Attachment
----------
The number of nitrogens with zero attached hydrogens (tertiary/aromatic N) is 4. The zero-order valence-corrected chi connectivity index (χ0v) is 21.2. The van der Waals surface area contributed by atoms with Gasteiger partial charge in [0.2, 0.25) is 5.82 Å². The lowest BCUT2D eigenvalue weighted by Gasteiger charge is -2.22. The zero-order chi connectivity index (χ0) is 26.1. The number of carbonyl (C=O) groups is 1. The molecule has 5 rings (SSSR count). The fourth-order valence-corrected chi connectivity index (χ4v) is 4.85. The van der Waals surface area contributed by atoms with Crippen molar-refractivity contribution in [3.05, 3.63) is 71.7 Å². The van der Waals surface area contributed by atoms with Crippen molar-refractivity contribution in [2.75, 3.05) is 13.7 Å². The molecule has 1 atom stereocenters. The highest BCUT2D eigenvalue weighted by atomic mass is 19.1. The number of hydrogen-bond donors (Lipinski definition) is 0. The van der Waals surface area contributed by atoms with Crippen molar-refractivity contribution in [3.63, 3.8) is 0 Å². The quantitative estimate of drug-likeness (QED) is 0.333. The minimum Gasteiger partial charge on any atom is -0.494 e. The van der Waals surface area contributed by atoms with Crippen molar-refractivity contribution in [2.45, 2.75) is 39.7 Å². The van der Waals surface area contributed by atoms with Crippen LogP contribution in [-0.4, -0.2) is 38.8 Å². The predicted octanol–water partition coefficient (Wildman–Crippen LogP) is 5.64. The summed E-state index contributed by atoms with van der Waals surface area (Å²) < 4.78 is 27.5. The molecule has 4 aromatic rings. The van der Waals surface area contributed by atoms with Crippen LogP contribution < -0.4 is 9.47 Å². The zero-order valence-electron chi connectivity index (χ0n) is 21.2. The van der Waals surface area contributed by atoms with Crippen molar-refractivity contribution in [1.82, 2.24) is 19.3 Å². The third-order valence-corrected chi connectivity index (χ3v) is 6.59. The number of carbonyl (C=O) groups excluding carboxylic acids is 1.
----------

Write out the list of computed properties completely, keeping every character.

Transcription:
The number of nitrogens with zero attached hydrogens (tertiary/aromatic N) is 4. The zero-order valence-corrected chi connectivity index (χ0v) is 21.2. The van der Waals surface area contributed by atoms with Gasteiger partial charge in [0.2, 0.25) is 5.82 Å². The lowest BCUT2D eigenvalue weighted by Gasteiger charge is -2.22. The zero-order chi connectivity index (χ0) is 26.1. The number of carbonyl (C=O) groups is 1. The molecule has 5 rings (SSSR count). The fourth-order valence-corrected chi connectivity index (χ4v) is 4.85. The van der Waals surface area contributed by atoms with Crippen molar-refractivity contribution in [3.05, 3.63) is 71.7 Å². The van der Waals surface area contributed by atoms with Crippen molar-refractivity contribution in [2.75, 3.05) is 13.7 Å². The molecule has 1 atom stereocenters. The highest BCUT2D eigenvalue weighted by atomic mass is 19.1. The number of hydrogen-bond donors (Lipinski definition) is 0. The van der Waals surface area contributed by atoms with Crippen molar-refractivity contribution in [3.63, 3.8) is 0 Å². The quantitative estimate of drug-likeness (QED) is 0.333. The minimum Gasteiger partial charge on any atom is -0.494 e. The van der Waals surface area contributed by atoms with Crippen molar-refractivity contribution in [2.45, 2.75) is 39.7 Å². The van der Waals surface area contributed by atoms with Crippen LogP contribution in [-0.4, -0.2) is 38.8 Å². The predicted octanol–water partition coefficient (Wildman–Crippen LogP) is 5.64. The summed E-state index contributed by atoms with van der Waals surface area (Å²) < 4.78 is 27.5. The molecule has 4 aromatic rings. The van der Waals surface area contributed by atoms with Crippen LogP contribution < -0.4 is 9.47 Å². The zero-order valence-electron chi connectivity index (χ0n) is 21.2. The van der Waals surface area contributed by atoms with Crippen molar-refractivity contribution in [1.82, 2.24) is 19.3 Å². The third-order valence-corrected chi connectivity index (χ3v) is 6.59. The number of carbonyl (C=O) groups excluding carboxylic acids is 1.